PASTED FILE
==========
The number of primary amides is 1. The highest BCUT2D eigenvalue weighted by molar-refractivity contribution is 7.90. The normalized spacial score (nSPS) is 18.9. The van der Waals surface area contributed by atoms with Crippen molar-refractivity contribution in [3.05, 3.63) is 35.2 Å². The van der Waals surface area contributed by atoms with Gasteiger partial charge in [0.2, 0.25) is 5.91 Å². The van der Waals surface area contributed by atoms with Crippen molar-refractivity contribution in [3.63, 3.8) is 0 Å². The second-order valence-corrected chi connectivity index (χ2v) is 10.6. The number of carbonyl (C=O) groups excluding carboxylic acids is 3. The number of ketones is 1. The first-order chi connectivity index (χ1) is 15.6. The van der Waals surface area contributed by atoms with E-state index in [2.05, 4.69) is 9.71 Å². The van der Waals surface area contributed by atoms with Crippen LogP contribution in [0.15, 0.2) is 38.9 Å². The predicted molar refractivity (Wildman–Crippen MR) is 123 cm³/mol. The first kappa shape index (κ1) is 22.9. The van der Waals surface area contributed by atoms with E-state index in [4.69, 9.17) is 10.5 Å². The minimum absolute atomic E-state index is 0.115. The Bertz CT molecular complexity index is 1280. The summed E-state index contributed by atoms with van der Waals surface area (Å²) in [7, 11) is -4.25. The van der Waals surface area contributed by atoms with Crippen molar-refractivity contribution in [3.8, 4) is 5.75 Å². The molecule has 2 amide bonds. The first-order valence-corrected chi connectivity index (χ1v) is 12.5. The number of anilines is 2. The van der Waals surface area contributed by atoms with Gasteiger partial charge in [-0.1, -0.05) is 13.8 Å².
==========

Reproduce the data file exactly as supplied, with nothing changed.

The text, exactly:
The number of primary amides is 1. The highest BCUT2D eigenvalue weighted by molar-refractivity contribution is 7.90. The normalized spacial score (nSPS) is 18.9. The van der Waals surface area contributed by atoms with Crippen molar-refractivity contribution in [3.05, 3.63) is 35.2 Å². The van der Waals surface area contributed by atoms with Gasteiger partial charge in [0.2, 0.25) is 5.91 Å². The van der Waals surface area contributed by atoms with Crippen molar-refractivity contribution in [3.63, 3.8) is 0 Å². The second-order valence-corrected chi connectivity index (χ2v) is 10.6. The number of carbonyl (C=O) groups excluding carboxylic acids is 3. The number of ketones is 1. The first-order chi connectivity index (χ1) is 15.6. The van der Waals surface area contributed by atoms with E-state index in [2.05, 4.69) is 9.71 Å². The van der Waals surface area contributed by atoms with Crippen LogP contribution in [0.15, 0.2) is 38.9 Å². The predicted molar refractivity (Wildman–Crippen MR) is 123 cm³/mol. The first kappa shape index (κ1) is 22.9. The van der Waals surface area contributed by atoms with E-state index in [4.69, 9.17) is 10.5 Å². The minimum absolute atomic E-state index is 0.115. The Bertz CT molecular complexity index is 1280. The summed E-state index contributed by atoms with van der Waals surface area (Å²) in [7, 11) is -4.25. The van der Waals surface area contributed by atoms with Crippen molar-refractivity contribution in [3.8, 4) is 5.75 Å². The molecule has 2 amide bonds. The first-order valence-corrected chi connectivity index (χ1v) is 12.5. The number of anilines is 2. The van der Waals surface area contributed by atoms with Gasteiger partial charge in [-0.1, -0.05) is 13.8 Å².